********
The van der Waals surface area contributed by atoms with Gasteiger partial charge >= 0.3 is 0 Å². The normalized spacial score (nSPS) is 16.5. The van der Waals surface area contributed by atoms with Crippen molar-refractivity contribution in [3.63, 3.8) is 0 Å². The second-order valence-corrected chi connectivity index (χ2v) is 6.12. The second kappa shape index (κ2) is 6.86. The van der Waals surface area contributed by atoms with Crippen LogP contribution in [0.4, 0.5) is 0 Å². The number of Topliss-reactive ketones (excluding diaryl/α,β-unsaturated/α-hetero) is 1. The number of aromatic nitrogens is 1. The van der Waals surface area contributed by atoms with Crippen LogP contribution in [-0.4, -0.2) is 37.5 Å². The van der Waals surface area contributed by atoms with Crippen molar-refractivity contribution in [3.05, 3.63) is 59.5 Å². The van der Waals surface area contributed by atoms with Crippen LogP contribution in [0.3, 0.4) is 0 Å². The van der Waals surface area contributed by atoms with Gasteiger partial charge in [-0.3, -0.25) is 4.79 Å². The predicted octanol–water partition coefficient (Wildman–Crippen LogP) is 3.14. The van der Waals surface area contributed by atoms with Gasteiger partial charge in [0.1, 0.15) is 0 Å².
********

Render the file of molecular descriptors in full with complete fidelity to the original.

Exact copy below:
The van der Waals surface area contributed by atoms with Gasteiger partial charge >= 0.3 is 0 Å². The normalized spacial score (nSPS) is 16.5. The van der Waals surface area contributed by atoms with Crippen molar-refractivity contribution in [3.63, 3.8) is 0 Å². The second-order valence-corrected chi connectivity index (χ2v) is 6.12. The second kappa shape index (κ2) is 6.86. The van der Waals surface area contributed by atoms with Crippen LogP contribution in [0.4, 0.5) is 0 Å². The number of Topliss-reactive ketones (excluding diaryl/α,β-unsaturated/α-hetero) is 1. The number of aromatic nitrogens is 1. The van der Waals surface area contributed by atoms with Crippen LogP contribution in [-0.4, -0.2) is 37.5 Å². The van der Waals surface area contributed by atoms with Crippen molar-refractivity contribution in [3.05, 3.63) is 59.5 Å². The van der Waals surface area contributed by atoms with Crippen LogP contribution in [0.3, 0.4) is 0 Å². The van der Waals surface area contributed by atoms with Gasteiger partial charge in [-0.3, -0.25) is 4.79 Å². The predicted octanol–water partition coefficient (Wildman–Crippen LogP) is 3.14. The van der Waals surface area contributed by atoms with Gasteiger partial charge in [0.1, 0.15) is 0 Å².